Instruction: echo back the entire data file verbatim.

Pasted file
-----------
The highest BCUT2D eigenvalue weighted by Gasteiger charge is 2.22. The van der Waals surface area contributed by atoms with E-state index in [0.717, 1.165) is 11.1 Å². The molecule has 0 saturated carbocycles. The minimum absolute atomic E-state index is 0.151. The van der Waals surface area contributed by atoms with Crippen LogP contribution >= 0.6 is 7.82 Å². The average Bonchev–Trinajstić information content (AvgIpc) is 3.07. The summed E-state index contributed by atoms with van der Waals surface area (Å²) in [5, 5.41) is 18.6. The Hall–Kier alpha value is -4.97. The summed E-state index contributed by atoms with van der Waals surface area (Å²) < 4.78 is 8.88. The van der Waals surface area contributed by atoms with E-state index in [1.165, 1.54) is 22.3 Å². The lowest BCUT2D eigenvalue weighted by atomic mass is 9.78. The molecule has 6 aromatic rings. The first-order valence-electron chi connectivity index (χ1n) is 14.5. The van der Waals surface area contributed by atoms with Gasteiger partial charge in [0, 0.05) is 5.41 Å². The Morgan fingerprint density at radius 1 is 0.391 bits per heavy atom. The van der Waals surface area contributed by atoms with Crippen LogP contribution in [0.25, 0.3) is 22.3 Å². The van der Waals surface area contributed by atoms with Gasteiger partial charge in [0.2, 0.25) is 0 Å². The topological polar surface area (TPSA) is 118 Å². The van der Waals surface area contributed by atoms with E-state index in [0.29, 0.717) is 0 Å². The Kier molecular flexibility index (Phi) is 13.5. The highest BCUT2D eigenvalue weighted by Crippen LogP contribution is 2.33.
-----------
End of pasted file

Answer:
The highest BCUT2D eigenvalue weighted by Gasteiger charge is 2.22. The van der Waals surface area contributed by atoms with E-state index in [0.717, 1.165) is 11.1 Å². The molecule has 0 saturated carbocycles. The minimum absolute atomic E-state index is 0.151. The van der Waals surface area contributed by atoms with Crippen LogP contribution >= 0.6 is 7.82 Å². The average Bonchev–Trinajstić information content (AvgIpc) is 3.07. The summed E-state index contributed by atoms with van der Waals surface area (Å²) in [5, 5.41) is 18.6. The Hall–Kier alpha value is -4.97. The summed E-state index contributed by atoms with van der Waals surface area (Å²) < 4.78 is 8.88. The van der Waals surface area contributed by atoms with E-state index in [1.165, 1.54) is 22.3 Å². The lowest BCUT2D eigenvalue weighted by atomic mass is 9.78. The molecule has 6 aromatic rings. The first-order valence-electron chi connectivity index (χ1n) is 14.5. The van der Waals surface area contributed by atoms with Gasteiger partial charge in [0, 0.05) is 5.41 Å². The Morgan fingerprint density at radius 1 is 0.391 bits per heavy atom. The van der Waals surface area contributed by atoms with Crippen LogP contribution in [0.25, 0.3) is 22.3 Å². The van der Waals surface area contributed by atoms with Gasteiger partial charge in [0.2, 0.25) is 0 Å². The topological polar surface area (TPSA) is 118 Å². The van der Waals surface area contributed by atoms with E-state index in [0.29, 0.717) is 0 Å². The Kier molecular flexibility index (Phi) is 13.5. The highest BCUT2D eigenvalue weighted by Crippen LogP contribution is 2.33.